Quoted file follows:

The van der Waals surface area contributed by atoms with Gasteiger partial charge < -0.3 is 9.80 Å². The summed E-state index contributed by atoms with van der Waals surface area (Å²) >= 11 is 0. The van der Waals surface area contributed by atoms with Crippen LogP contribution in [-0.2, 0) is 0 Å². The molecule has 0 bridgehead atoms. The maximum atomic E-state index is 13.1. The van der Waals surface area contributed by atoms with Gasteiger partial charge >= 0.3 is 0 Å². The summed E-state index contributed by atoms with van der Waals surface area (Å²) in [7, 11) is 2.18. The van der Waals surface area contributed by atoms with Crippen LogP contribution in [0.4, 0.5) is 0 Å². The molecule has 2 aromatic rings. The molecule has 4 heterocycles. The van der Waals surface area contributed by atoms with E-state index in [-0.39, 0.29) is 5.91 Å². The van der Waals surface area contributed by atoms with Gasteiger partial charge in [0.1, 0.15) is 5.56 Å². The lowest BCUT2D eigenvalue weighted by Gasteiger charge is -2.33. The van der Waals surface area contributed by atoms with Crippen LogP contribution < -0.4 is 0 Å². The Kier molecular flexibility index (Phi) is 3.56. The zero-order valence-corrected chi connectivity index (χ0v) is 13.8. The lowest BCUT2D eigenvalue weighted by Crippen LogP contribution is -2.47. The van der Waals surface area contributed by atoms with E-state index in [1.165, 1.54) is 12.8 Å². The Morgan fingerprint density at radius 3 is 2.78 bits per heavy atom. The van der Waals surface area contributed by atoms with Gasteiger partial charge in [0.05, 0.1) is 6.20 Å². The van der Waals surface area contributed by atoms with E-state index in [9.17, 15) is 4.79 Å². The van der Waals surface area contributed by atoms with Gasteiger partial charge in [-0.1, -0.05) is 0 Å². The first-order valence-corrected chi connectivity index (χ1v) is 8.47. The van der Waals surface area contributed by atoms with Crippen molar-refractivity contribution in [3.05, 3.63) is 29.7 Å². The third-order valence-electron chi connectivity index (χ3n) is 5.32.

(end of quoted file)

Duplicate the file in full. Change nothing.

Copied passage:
The van der Waals surface area contributed by atoms with Gasteiger partial charge < -0.3 is 9.80 Å². The summed E-state index contributed by atoms with van der Waals surface area (Å²) >= 11 is 0. The van der Waals surface area contributed by atoms with Crippen LogP contribution in [-0.2, 0) is 0 Å². The molecule has 0 bridgehead atoms. The maximum atomic E-state index is 13.1. The van der Waals surface area contributed by atoms with Gasteiger partial charge >= 0.3 is 0 Å². The summed E-state index contributed by atoms with van der Waals surface area (Å²) in [7, 11) is 2.18. The van der Waals surface area contributed by atoms with Crippen LogP contribution in [0.4, 0.5) is 0 Å². The molecule has 2 aromatic rings. The molecule has 4 heterocycles. The van der Waals surface area contributed by atoms with E-state index in [-0.39, 0.29) is 5.91 Å². The van der Waals surface area contributed by atoms with Gasteiger partial charge in [0.1, 0.15) is 5.56 Å². The lowest BCUT2D eigenvalue weighted by Gasteiger charge is -2.33. The van der Waals surface area contributed by atoms with Crippen LogP contribution < -0.4 is 0 Å². The Kier molecular flexibility index (Phi) is 3.56. The zero-order valence-corrected chi connectivity index (χ0v) is 13.8. The lowest BCUT2D eigenvalue weighted by Crippen LogP contribution is -2.47. The van der Waals surface area contributed by atoms with E-state index in [1.165, 1.54) is 12.8 Å². The Morgan fingerprint density at radius 3 is 2.78 bits per heavy atom. The van der Waals surface area contributed by atoms with Gasteiger partial charge in [0.05, 0.1) is 6.20 Å². The van der Waals surface area contributed by atoms with E-state index in [9.17, 15) is 4.79 Å². The van der Waals surface area contributed by atoms with Gasteiger partial charge in [-0.1, -0.05) is 0 Å². The first-order valence-corrected chi connectivity index (χ1v) is 8.47. The van der Waals surface area contributed by atoms with Crippen molar-refractivity contribution in [3.05, 3.63) is 29.7 Å². The third-order valence-electron chi connectivity index (χ3n) is 5.32.